Vim Notes

visual block

<C-v> enters Visual Block (not visual line) mode

Once you’ve selected text you can I/A to insert and the beginning/end, or c (change) to delete the selected text, and change to insert mode. Once you’re done typing, hit Esc to affect each line from the visual block selection.

o swaps the corner that your modifying, so if you’re currently moving down and right, and the cursor is in the bottom right, this switches it to the top left. See :help 04.4 /going to the other side

autobuf commands

Examples from my vim config:

" run set spell when editing markdown
autocmd VimEnter * if expand('%:e') == 'md' | set spell
" or when writing a git commit
autocmd BufRead,BufNewFile * if expand('%:t') == 'COMMIT_EDITMSG' | set spell

See here for more autocmd events.

VimLeavePre is another useful one, to run a linter/command against a file after saving


Ctrl+U/Ctrl+D scrolls up down

Scrolling relative to cursor:

  • zz move current line to middle of screen
  • zt move current line to top of screen
  • zb move current line to bottom of the screen

Integer increment/decrement

Ctrl+A and Ctrl+X increment/decrement integers, very useful for automating things with macros.


Other than the typical Ctrl+O, Ctrl+I to jump forward/back in your tag stack, can also use * and # to jump forward/backward against the word currently under the cursor, which is useful for variable names/constants


nmap, vmap, options, command lists key -> value pairs for each of these items. :options includes an editor, as well!

| can be used to chain commands


You can use :next, :wnext (write + next), :first, :last, to cycle through the files that vim was started with. If you want to change those after vim has started, you can use :args to change the CLI args. You can even do something like :args *.py. However, if you just want to cycle through all files, the [f and ]f mappings from vim-unimpaired pretty nice for that.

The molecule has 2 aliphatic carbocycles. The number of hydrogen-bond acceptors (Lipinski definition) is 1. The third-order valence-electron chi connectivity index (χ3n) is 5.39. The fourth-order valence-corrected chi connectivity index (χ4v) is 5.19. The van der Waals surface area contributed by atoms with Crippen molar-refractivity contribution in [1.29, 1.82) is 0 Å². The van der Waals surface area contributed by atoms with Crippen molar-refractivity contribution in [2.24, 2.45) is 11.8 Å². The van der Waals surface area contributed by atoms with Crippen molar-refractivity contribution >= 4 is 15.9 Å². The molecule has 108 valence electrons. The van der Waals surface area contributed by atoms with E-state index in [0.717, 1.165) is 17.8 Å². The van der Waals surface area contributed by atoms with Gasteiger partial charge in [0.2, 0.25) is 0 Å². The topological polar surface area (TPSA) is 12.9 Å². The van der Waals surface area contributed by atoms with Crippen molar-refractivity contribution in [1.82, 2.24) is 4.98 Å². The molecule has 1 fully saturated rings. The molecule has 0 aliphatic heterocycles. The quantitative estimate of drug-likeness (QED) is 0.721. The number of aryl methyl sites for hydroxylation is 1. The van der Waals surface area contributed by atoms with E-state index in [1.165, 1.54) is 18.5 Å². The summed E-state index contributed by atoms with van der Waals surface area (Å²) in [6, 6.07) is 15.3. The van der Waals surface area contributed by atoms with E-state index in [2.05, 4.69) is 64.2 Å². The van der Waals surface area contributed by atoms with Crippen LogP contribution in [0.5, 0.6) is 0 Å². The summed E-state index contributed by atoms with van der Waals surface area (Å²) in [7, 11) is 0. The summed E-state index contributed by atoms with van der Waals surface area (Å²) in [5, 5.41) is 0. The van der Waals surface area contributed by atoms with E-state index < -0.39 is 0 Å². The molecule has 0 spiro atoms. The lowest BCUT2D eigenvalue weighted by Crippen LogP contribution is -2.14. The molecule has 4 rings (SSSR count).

this can be used along with recursive mappings to do automation pretty nicely. see :help 40.1 /recursive. I tend to use nnoremap to avoid expanding the substitution again, but if you include something like this:

:map ,, :s/5.1/5.2/<CR>:wnext<CR>,,

… the ,, at the end triggers the mapping again.

so, this replaces 5.1 with 5.2, writes the file, and then goes to the next item in :args, and starts the mapping again. It ends when there’s an error, either when there are no more files, or it can’t find a match.

If you want to continue even when there are no matches, you can add e after the substitution: s/5.1/5.2/e.


:help cmdline-ranges. This video goes over a lot of useful :Ex commands that are still pretty good to know, even in nvim.

Some instructive commands:

%g!/error/d - Search the whole file %, run :g! (:global) on any lines that dont match a pattern /error/ and d (delete) those lines

The '<,'> that appears when running commands on visual selection is a command line range, describing two marks '< and '>. These are set when you start selecting text. See :help '<

You could similarly do something like :'<,$ to select from the beginning of your selection to the end of the file. Or like :.,.+10 to select the next 10 lines.

Writing/Reading from commands

See :help 10.9 for more information

!! sends the current line through a filter.

You can also run commands without replacing the current line, by entering the cmd on the cmdline

:read !ls reads the output and enters it in the textfile.

You can also just :write to the STDIN of a command, like :write !wc. This prints the output of the command using the pager, and it does not write the current file.

:!{program}		execute {program}
:r !{program}		execute {program} and read its output
:w !{program}		execute {program} and send text to its input
:[range]!{program}	filter text through {program}

Cmdline editing

while entering a command you can use different keybinds to move back and forth in the command:

<Left>			one character left
<Right>			one character right
<S-Left> or <C-Left>	one word left
<S-Right> or <C-Right>	one word right
CTRL-B or <Home>	to begin of command line
CTRL-E or <End>		to end of command line

Editing Tables

If you have a table that is separates by some white space, you can do set virtualedit=all. vim infers where empty slots for the table would be, word movements move you across the empty fields.